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Fellowship Cross-Track Learning Activities

Because we are one fellowship, fellows across both tracks engage in multiple learning activities together (currently via Zoom/remote platforms) including:

  • Department of Psychiatry Grand Rounds/Town Hall (1 hour): This weekly forum features research and clinical presentations by local, regional and national experts in selected areas of psychiatry and psychology. In addition, our Office of Diversity, Inclusion, Culture and Equity hosts several town hall presentations to maintain a steady focus on celebrating diversity and engaging in anti-racist activities. Fellows are able to attend Grand Rounds in other departments that are germane to their track/learning goals (i.e., Pediatrics, Public Health, Family Medicine)
  • Professional Development Seminar (1 hour, twice monthly; some meetings combined with interns): Features a wide range of topics pertaining to both professional and academic development presented by selected psychology faculty and fellows including community-based psychologists. Topics include Psychologists in Medical Centers, Diverse Career Paths of Psychologists, Job Search Strategies, Ethical Issues and Dual Roles, and Psychologists as Administrators.
  • Multicultural Experiential Learning Seminar (1 hour, monthly): The overall goal of this seminar is to increase cultural awareness and sensitivity of psychology interns and fellows through experiential learning activities. This seminar helps trainees become more aware of their own cultural identities, recognize their own personal biases, better meet the needs of a diverse patient population, and increase awareness of how culture impacts clinical work, research and teaching.
  • Ethical and Legal Practices for Psychologists (6 sessions, includes court visit): The purpose of the seminar is to provide exposure to, and information about, the types of court-related experiences psychologists may encounter in practice. Each session is facilitated by experts from mental health and legal fields who present their perspectives on a topic, followed by Q&A and discussion. Relevant Ethical Principles and Code of Conduct are discussed. Participants include clinical psychology trainees as well as community attorneys and law students for mutual learning about the ethical and legal issues experienced by both professions.
  • SafeSide (Suicide Prevention) Workshop, (5 hours) The overall goal of this video-based education is to prepare trainees with the knowledge and skills needed to conduct person-centered, standard-of-care interviews, risk assessments, safety planning, documentation, and decisions with suicidal patients.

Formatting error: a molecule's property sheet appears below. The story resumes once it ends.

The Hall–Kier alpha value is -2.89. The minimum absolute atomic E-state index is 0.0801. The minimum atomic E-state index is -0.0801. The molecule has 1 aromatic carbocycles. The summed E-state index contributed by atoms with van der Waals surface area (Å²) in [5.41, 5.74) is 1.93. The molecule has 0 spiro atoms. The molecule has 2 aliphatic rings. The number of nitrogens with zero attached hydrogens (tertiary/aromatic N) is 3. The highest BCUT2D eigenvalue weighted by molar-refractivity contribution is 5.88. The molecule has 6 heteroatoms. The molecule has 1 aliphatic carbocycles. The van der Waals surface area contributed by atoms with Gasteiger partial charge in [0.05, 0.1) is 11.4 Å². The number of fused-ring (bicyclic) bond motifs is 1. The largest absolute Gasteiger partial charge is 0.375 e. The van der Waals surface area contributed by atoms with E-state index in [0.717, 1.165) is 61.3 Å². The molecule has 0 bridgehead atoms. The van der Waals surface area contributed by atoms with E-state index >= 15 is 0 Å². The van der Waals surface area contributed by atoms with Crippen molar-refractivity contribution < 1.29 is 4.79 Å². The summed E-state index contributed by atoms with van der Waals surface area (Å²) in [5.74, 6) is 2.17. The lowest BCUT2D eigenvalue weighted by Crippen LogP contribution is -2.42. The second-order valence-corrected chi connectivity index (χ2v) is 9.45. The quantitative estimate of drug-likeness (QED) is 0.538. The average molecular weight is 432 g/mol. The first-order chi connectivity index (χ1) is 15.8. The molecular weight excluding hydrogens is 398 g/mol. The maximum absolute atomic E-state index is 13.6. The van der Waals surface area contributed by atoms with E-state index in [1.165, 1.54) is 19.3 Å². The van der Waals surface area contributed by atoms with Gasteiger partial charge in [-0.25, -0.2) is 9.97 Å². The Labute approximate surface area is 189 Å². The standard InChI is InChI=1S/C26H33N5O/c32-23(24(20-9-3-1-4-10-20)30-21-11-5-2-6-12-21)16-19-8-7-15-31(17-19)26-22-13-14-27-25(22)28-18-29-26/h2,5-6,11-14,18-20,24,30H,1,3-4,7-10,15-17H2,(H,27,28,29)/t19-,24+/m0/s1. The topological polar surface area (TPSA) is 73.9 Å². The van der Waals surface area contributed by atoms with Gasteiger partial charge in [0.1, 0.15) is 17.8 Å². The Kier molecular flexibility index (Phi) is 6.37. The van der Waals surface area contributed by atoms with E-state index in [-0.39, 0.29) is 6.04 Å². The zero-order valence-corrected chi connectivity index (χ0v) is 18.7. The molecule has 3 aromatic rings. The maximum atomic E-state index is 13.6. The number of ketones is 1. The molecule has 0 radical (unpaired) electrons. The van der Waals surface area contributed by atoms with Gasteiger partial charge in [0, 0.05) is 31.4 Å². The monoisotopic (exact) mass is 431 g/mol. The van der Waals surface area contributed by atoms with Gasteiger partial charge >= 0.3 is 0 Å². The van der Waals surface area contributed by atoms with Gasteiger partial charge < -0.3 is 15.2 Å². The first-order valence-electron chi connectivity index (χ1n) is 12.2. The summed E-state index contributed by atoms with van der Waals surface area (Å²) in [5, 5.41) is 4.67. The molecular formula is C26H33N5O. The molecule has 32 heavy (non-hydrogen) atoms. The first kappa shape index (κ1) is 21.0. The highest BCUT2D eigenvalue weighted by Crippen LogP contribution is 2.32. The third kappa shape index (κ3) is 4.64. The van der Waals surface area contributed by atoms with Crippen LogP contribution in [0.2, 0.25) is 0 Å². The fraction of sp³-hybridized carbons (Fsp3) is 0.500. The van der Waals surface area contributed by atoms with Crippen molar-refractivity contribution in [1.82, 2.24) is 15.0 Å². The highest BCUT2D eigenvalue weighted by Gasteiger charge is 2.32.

• Intimate Partner Violence and HEAL Collaborative (1 hour): This self-guided presentation reviews definitions of intimate partner, interpersonal, and domestic violence and summarizes biopsychosocial correlates. It reviews special considerations related to telehealth, confidentiality, documentation, safety, and provider wellness/self-care. Finally, it reviews community and URMC specific resources including the HEAL collaborative, the services provided, and how clinicians can access these services for their patients and themselves.
  • Scholarly Project (4-8 hours monthly): Each fellow engages in a scholarly project with mentorship based on the fellow's interests and program needs.  The goal is to engage in meaningful program evaluation, educational intervention, or a clinical, service-based research project with a scope that can be completed in the time allocated. Examples include but are not limited to: development/modification or evaluation of an intervention; studying an existing or new clinic procedure; conducting an education program and evaluating learning outcomes; manual, webinar, or program material development and evaluation; assessing patient preferences, satisfaction or other factors associated with patient or family-centered care; investigation of interprofessional experiences or a community partnership. Fellows are required to create a poster for presentation at the Department Education Poster Day along with other learner groups such as psychiatry residents, family and marriage Masters students, social work and psychology interns.
  • Telehealth foundation, practice guidelines and conduct in our setting (1 hour): The goal is to familiarize trainees with foundations and site-specific information for competent telepsychology practice.
  • Welcome to Rochester & Amplification and Allyship (15 hours): The overall goals of this two-part required learning activity are to: a) enhance trainees' understanding of Rochester's historical context as it relates to racial injustice and how those events and policies impact people of color today; b) appreciate how current structural racism impacts people of color; and c) provide ongoing opportunities for reflection on anti-racist education and action.  Video presentations, readings, and podcasts are debriefed with facilitated sharing and reflection circles.
  • Building and Maintaining Wellness and Resilience Practices (4 hours). This quarterly meeting aims to support fellows and psychology interns in their ability to prioritize and maintain wellness and resilience practices throughout their career path, including burnout prevention. Seminars are trainee-centered, with the presenter leading through inquiry and providing resources. Seminars include experiential mindfulness practices. 
  • Optional: Eating Disorders Workshop (12 hours): Focuses on evaluation and evidence-based treatment of eating disorders, with a particular emphasis on interdisciplinary treatment team functioning and planning. This optional training experience includes many experiential activities.